9.7-inch iPad Pro having error 56 after installing iOS 9.3.2

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Apple released iOS 9.3.2 today for all iPhone, iPad and iPod Touch compatible iPhone and Technology issued a warning that also would for any other operating system: If you are not experiencing a serious failure that could solve the new version, do not actualize until confident that ye may not come with a new major flaw. We can not say that we like to be right this time, but we did: some iPad Pro users are seeing your tablet does not start after installing iOS 9.3.2.

When an affected user updates and iPad Pro can not start, the logical next step that is connect your device to your computer and attempt recovery installation or restore, but what they are seeing from the media player and tool to manage Apple devices is Error 56, which inevitably brings to mind a similar problem that we reported months. In that case, the error appeared was the Error 53 and was believed to be displayed because they had changed parts of the iPhone, so the device showed the error to protect privacy. In that case, it was resolved with a new version (with the same number) which replaced the previous one.

As with Error 53, there is no solution to solve this problem. The solution must come, as before, in a new version of iOS that will replace the current, ie, an iOS 9.3.2 (1) version that simply work. Both Error 53 and Error 56 indicates that our device has a hardware failure, something that obviously is not happening, at least in a 9.7-inch model that was launched less than two months ago.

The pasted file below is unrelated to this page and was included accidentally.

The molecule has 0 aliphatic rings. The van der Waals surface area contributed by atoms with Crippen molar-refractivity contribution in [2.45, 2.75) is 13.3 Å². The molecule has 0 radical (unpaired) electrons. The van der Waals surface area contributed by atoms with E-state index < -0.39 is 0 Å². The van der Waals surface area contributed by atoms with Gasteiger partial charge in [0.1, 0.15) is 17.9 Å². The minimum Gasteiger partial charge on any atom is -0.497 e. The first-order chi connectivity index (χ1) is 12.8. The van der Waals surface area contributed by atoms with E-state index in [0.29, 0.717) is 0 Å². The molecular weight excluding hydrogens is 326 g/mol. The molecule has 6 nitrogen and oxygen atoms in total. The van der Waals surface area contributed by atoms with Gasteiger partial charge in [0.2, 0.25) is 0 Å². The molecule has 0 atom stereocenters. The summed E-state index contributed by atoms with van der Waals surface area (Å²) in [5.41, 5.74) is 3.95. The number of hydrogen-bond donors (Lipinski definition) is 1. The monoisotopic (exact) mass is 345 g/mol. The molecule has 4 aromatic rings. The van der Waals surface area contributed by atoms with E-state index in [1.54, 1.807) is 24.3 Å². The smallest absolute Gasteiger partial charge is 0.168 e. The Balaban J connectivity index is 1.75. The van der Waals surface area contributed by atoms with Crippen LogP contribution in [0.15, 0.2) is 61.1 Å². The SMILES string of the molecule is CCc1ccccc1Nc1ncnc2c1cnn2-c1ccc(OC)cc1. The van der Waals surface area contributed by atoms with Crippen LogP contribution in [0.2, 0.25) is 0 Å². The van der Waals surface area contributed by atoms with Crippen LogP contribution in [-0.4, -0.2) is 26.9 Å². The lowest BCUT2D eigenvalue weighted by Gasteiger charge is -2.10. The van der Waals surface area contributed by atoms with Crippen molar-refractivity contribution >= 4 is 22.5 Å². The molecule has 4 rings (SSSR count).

That said, and although this can happen in any company, we can only show our indignation with Apple management is doing with its software lately. iOS users were used to update fearless and sure we were going to install something better, but that feeling went to hell when they released a version of iOS 8.0.x that left many users without telephone network. Since then, Apple allows you to downgrade to the previous version, but is not possible in cases such as Error 53 and Error 56. A company like Apple, which also only has to manage the software a few devices, can not afford afford to make these mistakes. Tim Cook and his team should take measures so that this does not happen again.

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